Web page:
18. “Faster” (2010)
George Tillman Jr.’s crime thriller stars Johnson as a getaway driver on a mission of brutal revenge, and sure enough, he’s threatening enough to pull off the role. “Faster” is inventive and violent but ultimately too grim for its own good. However, it’s worth sitting through the dour parts to see this film’s impressive supporting cast — including Billy Bob Thornton, Moon Bloodgood, Oliver Jackson-Cohen, Carla Gugino and Adewale Akinnuoye-Agbaje — play some extremely pulpy characters.
17. “Jungle Cruise” (2021)
Johnson takes Emily Blunt and Jack Whitehall on an action-packed trip through the Amazon in Jaume Collet-Sera’s adaptation of the classic Disneyland ride. The cast is great — especially Blunt and Jesse Plemons as a scene-stealing German World War I villain — but the story is a rehash of tired adventure beats, overloaded with unnecessary CGI monsters. It’s too long and too shallow, but at least it’s got charm.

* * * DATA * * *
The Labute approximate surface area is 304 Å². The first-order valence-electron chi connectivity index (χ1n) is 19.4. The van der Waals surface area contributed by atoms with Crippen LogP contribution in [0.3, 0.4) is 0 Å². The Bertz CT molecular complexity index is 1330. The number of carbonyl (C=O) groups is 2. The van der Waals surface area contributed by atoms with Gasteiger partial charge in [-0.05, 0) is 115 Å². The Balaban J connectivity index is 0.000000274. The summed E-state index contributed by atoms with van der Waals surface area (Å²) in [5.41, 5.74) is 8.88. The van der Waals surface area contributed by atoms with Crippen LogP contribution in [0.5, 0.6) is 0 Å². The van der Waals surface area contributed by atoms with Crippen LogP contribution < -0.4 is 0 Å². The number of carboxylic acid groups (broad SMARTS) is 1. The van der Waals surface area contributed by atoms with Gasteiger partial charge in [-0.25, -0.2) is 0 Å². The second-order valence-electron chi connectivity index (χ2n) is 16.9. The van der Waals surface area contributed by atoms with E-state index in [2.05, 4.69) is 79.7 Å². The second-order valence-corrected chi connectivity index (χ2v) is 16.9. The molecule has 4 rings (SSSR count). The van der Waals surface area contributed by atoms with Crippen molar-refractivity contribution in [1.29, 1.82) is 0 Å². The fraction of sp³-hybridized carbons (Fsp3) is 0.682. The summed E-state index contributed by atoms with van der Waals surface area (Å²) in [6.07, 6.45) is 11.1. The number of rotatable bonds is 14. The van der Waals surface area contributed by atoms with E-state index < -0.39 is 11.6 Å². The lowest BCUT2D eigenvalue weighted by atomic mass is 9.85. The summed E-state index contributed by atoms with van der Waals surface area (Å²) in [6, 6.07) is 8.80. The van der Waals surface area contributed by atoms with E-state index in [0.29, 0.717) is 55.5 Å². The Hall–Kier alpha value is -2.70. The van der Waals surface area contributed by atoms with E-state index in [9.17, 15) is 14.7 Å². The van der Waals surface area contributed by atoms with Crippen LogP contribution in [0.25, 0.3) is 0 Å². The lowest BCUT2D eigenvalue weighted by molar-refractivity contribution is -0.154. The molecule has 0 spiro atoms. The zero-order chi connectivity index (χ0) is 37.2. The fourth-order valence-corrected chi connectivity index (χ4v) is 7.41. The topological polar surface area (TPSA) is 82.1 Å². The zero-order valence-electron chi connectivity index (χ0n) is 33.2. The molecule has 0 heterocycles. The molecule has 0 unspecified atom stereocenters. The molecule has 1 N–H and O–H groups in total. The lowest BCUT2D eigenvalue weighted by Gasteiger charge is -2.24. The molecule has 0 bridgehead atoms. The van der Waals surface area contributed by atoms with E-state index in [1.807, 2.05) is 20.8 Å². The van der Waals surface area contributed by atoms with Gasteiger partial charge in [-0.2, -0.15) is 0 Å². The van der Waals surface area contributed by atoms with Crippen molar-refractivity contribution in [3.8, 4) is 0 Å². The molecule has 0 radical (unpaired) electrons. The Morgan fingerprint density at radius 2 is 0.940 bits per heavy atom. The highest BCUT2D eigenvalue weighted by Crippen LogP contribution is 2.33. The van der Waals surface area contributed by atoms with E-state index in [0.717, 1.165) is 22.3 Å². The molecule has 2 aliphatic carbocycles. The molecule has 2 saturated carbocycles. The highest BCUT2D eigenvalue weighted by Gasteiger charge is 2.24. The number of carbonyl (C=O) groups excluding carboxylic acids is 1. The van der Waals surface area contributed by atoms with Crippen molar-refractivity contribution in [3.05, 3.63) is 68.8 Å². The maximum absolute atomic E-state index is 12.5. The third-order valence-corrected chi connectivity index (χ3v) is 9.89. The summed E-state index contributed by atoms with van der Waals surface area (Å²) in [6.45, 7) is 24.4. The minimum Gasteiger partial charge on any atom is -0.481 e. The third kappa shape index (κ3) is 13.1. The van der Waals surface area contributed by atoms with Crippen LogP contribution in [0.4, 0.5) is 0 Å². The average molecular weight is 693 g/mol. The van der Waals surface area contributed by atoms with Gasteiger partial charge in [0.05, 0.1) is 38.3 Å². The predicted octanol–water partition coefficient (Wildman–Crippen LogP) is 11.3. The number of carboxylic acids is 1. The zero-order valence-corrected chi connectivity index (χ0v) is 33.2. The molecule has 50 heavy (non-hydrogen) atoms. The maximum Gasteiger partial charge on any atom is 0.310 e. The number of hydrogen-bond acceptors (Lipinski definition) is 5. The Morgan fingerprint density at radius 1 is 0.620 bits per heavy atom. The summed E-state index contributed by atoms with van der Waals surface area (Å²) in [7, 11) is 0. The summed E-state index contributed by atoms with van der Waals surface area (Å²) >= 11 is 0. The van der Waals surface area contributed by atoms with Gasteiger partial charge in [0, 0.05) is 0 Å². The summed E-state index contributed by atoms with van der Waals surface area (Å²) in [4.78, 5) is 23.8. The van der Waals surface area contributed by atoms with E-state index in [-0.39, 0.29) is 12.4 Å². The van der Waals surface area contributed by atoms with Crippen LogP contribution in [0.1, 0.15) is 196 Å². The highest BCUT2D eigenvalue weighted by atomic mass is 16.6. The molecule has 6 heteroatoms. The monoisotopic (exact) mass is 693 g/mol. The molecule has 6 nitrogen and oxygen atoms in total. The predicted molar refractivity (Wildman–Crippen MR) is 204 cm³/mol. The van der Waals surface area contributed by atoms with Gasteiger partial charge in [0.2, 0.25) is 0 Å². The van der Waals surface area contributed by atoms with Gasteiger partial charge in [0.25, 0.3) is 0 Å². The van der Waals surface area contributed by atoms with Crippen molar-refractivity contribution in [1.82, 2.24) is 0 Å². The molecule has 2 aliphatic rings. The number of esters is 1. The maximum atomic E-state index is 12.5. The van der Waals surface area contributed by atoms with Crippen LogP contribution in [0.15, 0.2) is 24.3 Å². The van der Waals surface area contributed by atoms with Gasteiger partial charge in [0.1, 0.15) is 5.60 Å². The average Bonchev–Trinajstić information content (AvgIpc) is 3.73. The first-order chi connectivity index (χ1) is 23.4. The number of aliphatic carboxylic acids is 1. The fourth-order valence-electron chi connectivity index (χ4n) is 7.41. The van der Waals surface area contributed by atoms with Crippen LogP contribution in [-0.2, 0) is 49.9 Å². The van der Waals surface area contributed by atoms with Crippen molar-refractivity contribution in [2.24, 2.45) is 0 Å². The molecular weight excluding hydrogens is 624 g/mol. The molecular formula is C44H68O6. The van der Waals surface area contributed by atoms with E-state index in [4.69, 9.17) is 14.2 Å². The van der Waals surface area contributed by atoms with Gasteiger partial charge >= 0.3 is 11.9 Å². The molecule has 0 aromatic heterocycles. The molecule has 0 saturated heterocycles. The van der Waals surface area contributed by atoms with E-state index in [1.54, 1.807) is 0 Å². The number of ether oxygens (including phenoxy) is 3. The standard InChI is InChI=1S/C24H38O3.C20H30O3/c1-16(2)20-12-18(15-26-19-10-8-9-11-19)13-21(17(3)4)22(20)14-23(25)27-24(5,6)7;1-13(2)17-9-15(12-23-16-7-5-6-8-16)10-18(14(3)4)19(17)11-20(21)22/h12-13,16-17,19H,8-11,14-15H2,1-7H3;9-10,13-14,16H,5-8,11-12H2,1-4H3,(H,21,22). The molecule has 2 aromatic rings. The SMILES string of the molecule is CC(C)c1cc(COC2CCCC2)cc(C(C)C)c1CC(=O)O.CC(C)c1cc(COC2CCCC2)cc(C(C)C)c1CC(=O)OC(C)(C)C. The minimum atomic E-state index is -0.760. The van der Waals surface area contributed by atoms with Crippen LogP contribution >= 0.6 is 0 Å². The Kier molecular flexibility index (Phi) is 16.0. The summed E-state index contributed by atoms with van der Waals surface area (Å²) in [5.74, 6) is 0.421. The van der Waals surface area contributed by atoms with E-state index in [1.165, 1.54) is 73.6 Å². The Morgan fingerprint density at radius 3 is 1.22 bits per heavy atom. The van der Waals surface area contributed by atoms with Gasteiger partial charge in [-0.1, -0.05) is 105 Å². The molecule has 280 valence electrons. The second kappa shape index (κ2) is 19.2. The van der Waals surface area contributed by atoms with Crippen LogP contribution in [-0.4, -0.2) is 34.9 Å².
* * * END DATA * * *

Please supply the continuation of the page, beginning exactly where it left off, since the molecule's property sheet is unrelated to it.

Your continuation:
16. “San Andreas” (2015)
The “Big One” finally hits California, and only Johnson can save the day. Well, kind of. Johnson plays a rescue helicopter pilot who abandons his job and steals a chopper to save his own small family, presumably at the cost of many, many others. That’s not to say his motivation isn’t understandable, but it’s just one of many things in this movie that fall apart under the mildest scrutiny. Even so, “San Andreas” clearly wasn’t made to tell a brilliant story, and as a cheesy spectacle, it gets the job reasonably well done.
15. “Tooth Fairy” (2010)
Of the two movies that put Johnson in a tutu, “Tooth Fairy” is easily the better one. It’s a preposterous fantasy in which Johnson tells a little kid that the Tooth Fairy isn’t real and then gets sentenced by actual tooth fairies to do their job. With a premise like that you might think the movie would be terrible, but it’s actually very funny, with Johnson approaching the absurd situation with just the right amount of annoyance, and a great supporting cast — including Julie Andrews, Stephen Merchant and Billy Crystal — having the time of their lives humiliating him in every magical way possible.